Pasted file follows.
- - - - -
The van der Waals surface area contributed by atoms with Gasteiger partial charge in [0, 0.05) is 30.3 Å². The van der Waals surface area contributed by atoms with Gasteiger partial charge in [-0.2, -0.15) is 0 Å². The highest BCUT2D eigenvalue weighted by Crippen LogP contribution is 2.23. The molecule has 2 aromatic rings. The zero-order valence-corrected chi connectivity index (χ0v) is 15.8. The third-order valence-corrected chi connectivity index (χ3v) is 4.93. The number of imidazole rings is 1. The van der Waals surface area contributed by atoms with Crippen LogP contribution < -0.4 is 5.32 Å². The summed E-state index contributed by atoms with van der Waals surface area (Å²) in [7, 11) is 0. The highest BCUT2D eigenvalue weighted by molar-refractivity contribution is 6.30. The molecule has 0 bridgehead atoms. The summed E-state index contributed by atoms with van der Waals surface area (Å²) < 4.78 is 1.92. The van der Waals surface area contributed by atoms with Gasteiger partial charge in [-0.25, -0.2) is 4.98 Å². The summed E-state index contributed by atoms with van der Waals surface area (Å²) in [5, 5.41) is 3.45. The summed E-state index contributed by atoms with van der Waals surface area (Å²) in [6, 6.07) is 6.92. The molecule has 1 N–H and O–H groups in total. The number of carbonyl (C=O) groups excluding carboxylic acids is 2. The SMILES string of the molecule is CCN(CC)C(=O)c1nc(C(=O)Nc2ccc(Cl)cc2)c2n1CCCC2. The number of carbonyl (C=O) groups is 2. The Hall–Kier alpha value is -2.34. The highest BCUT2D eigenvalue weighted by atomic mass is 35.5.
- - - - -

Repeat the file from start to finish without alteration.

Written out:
The van der Waals surface area contributed by atoms with Gasteiger partial charge in [0, 0.05) is 30.3 Å². The van der Waals surface area contributed by atoms with Gasteiger partial charge in [-0.2, -0.15) is 0 Å². The highest BCUT2D eigenvalue weighted by Crippen LogP contribution is 2.23. The molecule has 2 aromatic rings. The zero-order valence-corrected chi connectivity index (χ0v) is 15.8. The third-order valence-corrected chi connectivity index (χ3v) is 4.93. The number of imidazole rings is 1. The van der Waals surface area contributed by atoms with Crippen LogP contribution < -0.4 is 5.32 Å². The summed E-state index contributed by atoms with van der Waals surface area (Å²) in [7, 11) is 0. The highest BCUT2D eigenvalue weighted by molar-refractivity contribution is 6.30. The molecule has 0 bridgehead atoms. The summed E-state index contributed by atoms with van der Waals surface area (Å²) < 4.78 is 1.92. The van der Waals surface area contributed by atoms with Gasteiger partial charge in [-0.25, -0.2) is 4.98 Å². The summed E-state index contributed by atoms with van der Waals surface area (Å²) in [5, 5.41) is 3.45. The summed E-state index contributed by atoms with van der Waals surface area (Å²) in [6, 6.07) is 6.92. The molecule has 1 N–H and O–H groups in total. The number of carbonyl (C=O) groups excluding carboxylic acids is 2. The SMILES string of the molecule is CCN(CC)C(=O)c1nc(C(=O)Nc2ccc(Cl)cc2)c2n1CCCC2. The number of carbonyl (C=O) groups is 2. The Hall–Kier alpha value is -2.34. The highest BCUT2D eigenvalue weighted by atomic mass is 35.5.